With almost twelve Core i9-8950HK laptops under our belt, we've a pretty good notion about…
Best Intel Core i9 Black Friday Deals 2021
Intel’s eight-core Core i9-9900K includes everything to meet enthusiasts, like more cores, higher frequencies, and performance-boosting Solder TIM. Those improvements make the chip the most effective mainstream processor available to buy, but the $500 price tag relegates it to the most extreme performance enthusiasts.
Performance in both single- and multi-threaded workloads
Power consumption under heavy load
Intel Strikes Back
Although Intel added more cores to its previous-gen Coffee Lake processors in order to match AMD’s Ryzen CPUs, struggles using its 10nm node obviously delayed a far more significant response. The business’s ninth-generation Core processors, otherwise referred to as the Coffee Lake refresh, represent another step of progress in a contentious battle for desktop supremacy as the business looks to keep its top spots on our set of Best CPUs.
Intel’s line-up matches AMD’s Ryzen core-for-core, including a fresh Core i9 with eight Hyper-Threaded cores (8C/16T) and the best frequencies we’ve observed in the mainstream space. Gleam bulked-up Core i7 armed with two extra cores, and also a revamped Core i5. AMD isn’t setting still though: The business recently released its new flagship, the 16-core 32-thread Ryzen 9 3950X, to fight Intel’s new challengers.
AMD’s high core counts, aggressive prices, and nods to enthusiasts have earned it a good amount of goodwill. Now it’s Intel’s turn to respond. The Core i9-9900K, for example, ships in a a translucent plastic dodecahedron obviously designed to wow system builders, like the way AMD impressed using its Threadripper packaging. Intel also switched back again to using Solder Thermal Interface Material (STIM) between your die and heat spreader, facilitating better thermal transfer to handle more cores and higher overclocks. Ninth-gen Core CPUs are also Intel’s first with hardware-based mitigations for the Meltdown and Foreshadow vulnerabilities. These should minimize the performance impact of circumventing recently uncovered exploits.
Core i9-9900K may be the most effective mainstream desktop processor we’ve ever tested. But it is also the most expensive. Understanding that Intel will not match AMD’s value proposition, may be the ultimate in desktop performance worth paying extra for? The brand new Core i9 was incredibly impressive through our benchmark suite. However, most users will be better served by cheaper alternatives, such as for example Core i7-9700K.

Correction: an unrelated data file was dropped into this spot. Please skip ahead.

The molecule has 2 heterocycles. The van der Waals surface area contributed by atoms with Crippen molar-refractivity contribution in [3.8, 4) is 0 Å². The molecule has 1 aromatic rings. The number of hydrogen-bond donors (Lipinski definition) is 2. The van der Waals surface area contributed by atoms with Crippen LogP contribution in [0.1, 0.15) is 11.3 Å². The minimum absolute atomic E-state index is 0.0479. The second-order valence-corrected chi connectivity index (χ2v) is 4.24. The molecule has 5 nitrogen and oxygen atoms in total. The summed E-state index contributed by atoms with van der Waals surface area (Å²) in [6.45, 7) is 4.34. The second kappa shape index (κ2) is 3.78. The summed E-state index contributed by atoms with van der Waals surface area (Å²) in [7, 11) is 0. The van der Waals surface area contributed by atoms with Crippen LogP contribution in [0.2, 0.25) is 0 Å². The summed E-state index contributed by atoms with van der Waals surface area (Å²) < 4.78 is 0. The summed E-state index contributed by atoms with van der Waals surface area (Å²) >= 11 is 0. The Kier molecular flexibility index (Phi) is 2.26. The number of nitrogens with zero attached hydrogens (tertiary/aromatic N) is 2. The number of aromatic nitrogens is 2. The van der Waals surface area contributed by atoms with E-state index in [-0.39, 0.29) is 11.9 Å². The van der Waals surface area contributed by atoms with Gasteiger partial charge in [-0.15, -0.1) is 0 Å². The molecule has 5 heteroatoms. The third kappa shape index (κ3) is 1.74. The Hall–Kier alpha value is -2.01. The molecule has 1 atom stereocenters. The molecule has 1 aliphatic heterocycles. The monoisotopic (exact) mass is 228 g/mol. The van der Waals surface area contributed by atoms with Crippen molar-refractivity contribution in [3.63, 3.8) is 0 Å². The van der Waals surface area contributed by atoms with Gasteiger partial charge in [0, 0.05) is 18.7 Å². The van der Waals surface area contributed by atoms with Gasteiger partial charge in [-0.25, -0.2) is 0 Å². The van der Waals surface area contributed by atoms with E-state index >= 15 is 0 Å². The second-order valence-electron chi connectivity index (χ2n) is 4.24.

On the other hand, if money is no object and you have the necessity for speed, Core i9-9900K may be the CPU to buy.
Intel Core i9-9900K
The Coffee Lake refresh commences with three new K-series processors. Each of them feature the same underlying Coffee Lake microarchitecture as previous-gen models. And needlessly to say, the Core i5 and Core i7 brands are represented. These times, though, an eight-core, 16-thread Core i9 commands the spotlight.
The brand new K-series chips are created on Intel’s 14nm++ node, include a built-in UHD 630 graphics engine, sport unlocked ratio multipliers that permit easy overclocking, and boast support for dual-channel DDR4-2666 memory. Intel also responds to increasing RAM density by doubling memory capacity support up to 128GB.
Improved heat dissipation also facilitates impressive clock rates over the ninth-gen models. Core i9-9900K stretches up to 5.0 GHz when two cores are active, outstripping the Core i7-8086K and its own capability to hit 5.0 GHz using one core. As you can plainly see in the chart above, Intel is pushing the voltage/frequency curve using its eight-core models. They both feature higher boost multipliers than previous-gen CPUs. These should help extend Intel’s advantage in lightly-threaded tasks like gaming. Meanwhile, the excess cores help Intel compete readily against Ryzen in more taxing workloads.
Core i7-7820X could very well be the most comparable CPU from Intel’s high-end desktop portfolio. Nonetheless it employs a fundamentally different design. The $600 chip requires a pricey X299 motherboard, is most beneficial paired to a quad-channel memory kit, lacks integrated graphics, and utilizes a mesh architecture allowing you to connect on-die logic rather than the familiar ring bus (have a look at our deep dive to learn more). As we’ve shown, the mesh architecture includes a negative effect on some desktop-class workloads, so that it isn’t the very best solution for enthusiasts.